He lit the cigar, took one puff, and waved the smoke away; waving away the criticism would not be as easy. "I'm proud of everything I've done in coaching, but I'm not proud of the way I'm perceived. It's especially troublesome because so much of what I teach has to do with caring about your teammates, working hard and being responsible. I know I've let people down at UCLA and the Nets, and that hurts me. But I can't do anything about that now."

He brought the cigar to his lips, thought better of it, and laid it down in the hotel ashtray. "When I came to Kansas, I made a commitment to the players, the school and to myself to stay; I had to do that because of the very question you're raising -- Can a recruit trust me when I talk about family and loyalty? So I made that commitment, that I would be at Kansas for five years, and that I'd make it work no matter what. I tell the kids right off, so they don't even have to ask about it. I promise them I'll do everything in my power every single day to make them the best possible players they can be, and that I'll help them get a good education so that they can leave here with some alternatives."

He opened up his hands. Nothing up his sleeves.

"I'm here," he said. "I'm not going anywhere."

He's 44 years old. "Don't you think it's about time people focused on my coaching, and not my leaving?"

Already, he could have had a contract extension but he declined. Not so he could leave, so he could stay.

"I want to finish what I have," he said, speaking clearly, emphatically, as much for his own ears as the public's. "My goal is to fulfill a commitment. I hope to see you then, and not have to answer why I left Kansas in two years."

He smiled. He said he felt good at Kansas, comfortable. Not at all like an outsider.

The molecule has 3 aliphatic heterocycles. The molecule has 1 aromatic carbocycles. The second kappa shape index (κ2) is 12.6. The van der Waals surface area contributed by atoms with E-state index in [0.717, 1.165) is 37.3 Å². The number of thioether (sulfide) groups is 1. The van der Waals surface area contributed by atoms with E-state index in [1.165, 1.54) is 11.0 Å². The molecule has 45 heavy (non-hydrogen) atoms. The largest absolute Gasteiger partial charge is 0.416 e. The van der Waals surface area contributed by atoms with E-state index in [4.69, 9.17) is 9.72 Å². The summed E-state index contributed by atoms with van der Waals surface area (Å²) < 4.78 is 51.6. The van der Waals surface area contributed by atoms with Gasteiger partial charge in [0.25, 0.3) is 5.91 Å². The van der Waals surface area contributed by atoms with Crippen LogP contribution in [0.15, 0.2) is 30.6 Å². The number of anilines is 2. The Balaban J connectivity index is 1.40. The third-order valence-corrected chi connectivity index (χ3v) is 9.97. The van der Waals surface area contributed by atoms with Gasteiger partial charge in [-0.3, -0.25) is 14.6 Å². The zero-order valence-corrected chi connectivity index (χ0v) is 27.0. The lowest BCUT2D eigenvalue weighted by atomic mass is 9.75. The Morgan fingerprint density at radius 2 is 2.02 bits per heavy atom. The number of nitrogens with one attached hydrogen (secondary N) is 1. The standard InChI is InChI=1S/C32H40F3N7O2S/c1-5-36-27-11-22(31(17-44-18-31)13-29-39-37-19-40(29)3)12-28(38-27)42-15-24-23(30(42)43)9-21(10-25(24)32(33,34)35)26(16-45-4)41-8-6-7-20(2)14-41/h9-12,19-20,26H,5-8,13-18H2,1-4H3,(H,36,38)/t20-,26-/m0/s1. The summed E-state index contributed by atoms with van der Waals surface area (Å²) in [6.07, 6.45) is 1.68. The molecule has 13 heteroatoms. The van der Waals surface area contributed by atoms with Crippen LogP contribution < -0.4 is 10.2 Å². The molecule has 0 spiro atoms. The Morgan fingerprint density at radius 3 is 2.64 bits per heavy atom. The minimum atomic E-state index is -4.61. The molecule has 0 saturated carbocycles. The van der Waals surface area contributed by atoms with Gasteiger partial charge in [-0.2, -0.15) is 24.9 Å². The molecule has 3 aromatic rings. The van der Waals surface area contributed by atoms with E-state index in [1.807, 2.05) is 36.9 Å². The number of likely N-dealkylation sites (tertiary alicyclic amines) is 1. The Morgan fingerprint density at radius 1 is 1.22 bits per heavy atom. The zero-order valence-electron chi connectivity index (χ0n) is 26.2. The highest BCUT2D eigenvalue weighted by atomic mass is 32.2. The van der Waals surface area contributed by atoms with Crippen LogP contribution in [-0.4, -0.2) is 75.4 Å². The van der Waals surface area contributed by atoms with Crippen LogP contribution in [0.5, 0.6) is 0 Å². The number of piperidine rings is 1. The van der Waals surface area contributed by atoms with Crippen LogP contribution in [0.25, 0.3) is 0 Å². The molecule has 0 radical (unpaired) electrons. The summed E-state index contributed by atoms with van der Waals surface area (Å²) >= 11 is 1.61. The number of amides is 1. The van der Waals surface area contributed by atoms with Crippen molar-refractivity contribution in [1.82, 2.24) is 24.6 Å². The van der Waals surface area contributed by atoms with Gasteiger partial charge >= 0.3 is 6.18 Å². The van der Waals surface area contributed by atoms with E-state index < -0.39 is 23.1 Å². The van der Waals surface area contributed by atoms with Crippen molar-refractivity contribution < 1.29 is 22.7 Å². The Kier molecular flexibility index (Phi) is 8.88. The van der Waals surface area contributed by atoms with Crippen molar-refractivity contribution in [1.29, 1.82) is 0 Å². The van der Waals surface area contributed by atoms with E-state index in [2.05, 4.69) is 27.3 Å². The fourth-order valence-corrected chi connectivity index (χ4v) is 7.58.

"The thing I kept hearing from the national media was, 'How can you go from L.A. and New York to Kansas?' But out there, they took it as a compliment. They felt like I could coach anywhere, and I picked them."

Larry Brown looked an old friend right in the eye and said, "I don't want to let them down. You know what I mean?" much of what I teach has to do with caring about your teammates, working hard and being responsible. I know I've let people down at UCLA and the Nets, and that hurts me. But I can't do anything about that now."

He brought the cigar to his lips, thought better of it, and laid it down in the hotel ashtray. "When I came to Kansas, I made a commitment to the players, the school and to myself to stay; I had to do that because of the very question you're raising -- Can a recruit trust me when I talk about family and loyalty? So I made that commitment, that I would be at Kansas for five years, and that I'd make it work no matter what. I tell the kids right off, so they don't even have to ask about it. I promise them I'll do everything in my power every single day to make them the best possible players they can be, and that I'll help them get a good education so that they can leave here with some alternatives."

He opened up his hands. Nothing up his sleeves.

"I'm here," he said. "I'm not going anywhere."

He's 44 years old. "Don't you think it's about time people focused on my coaching, and not my leaving?"

Already, he could have had a contract extension but he declined. Not so he could leave, so he could stay.

"I want to finish what I have," he said, speaking clearly, emphatically, as much for his own ears as the public's. "My goal is to fulfill a commitment. I hope to see you then, and not have to answer why I left Kansas in two years."

He smiled. He said he felt good at Kansas, comfortable. Not at all like an outsider.

"The thing I kept hearing from the national media was, 'How can you go from L.A. and New York to Kansas?' But out there, they took it as a compliment. They felt like I could coach anywhere, and I picked them."

Larry Brown looked an old friend right in the eye and said, "I don't want to let them down. You know what I mean?"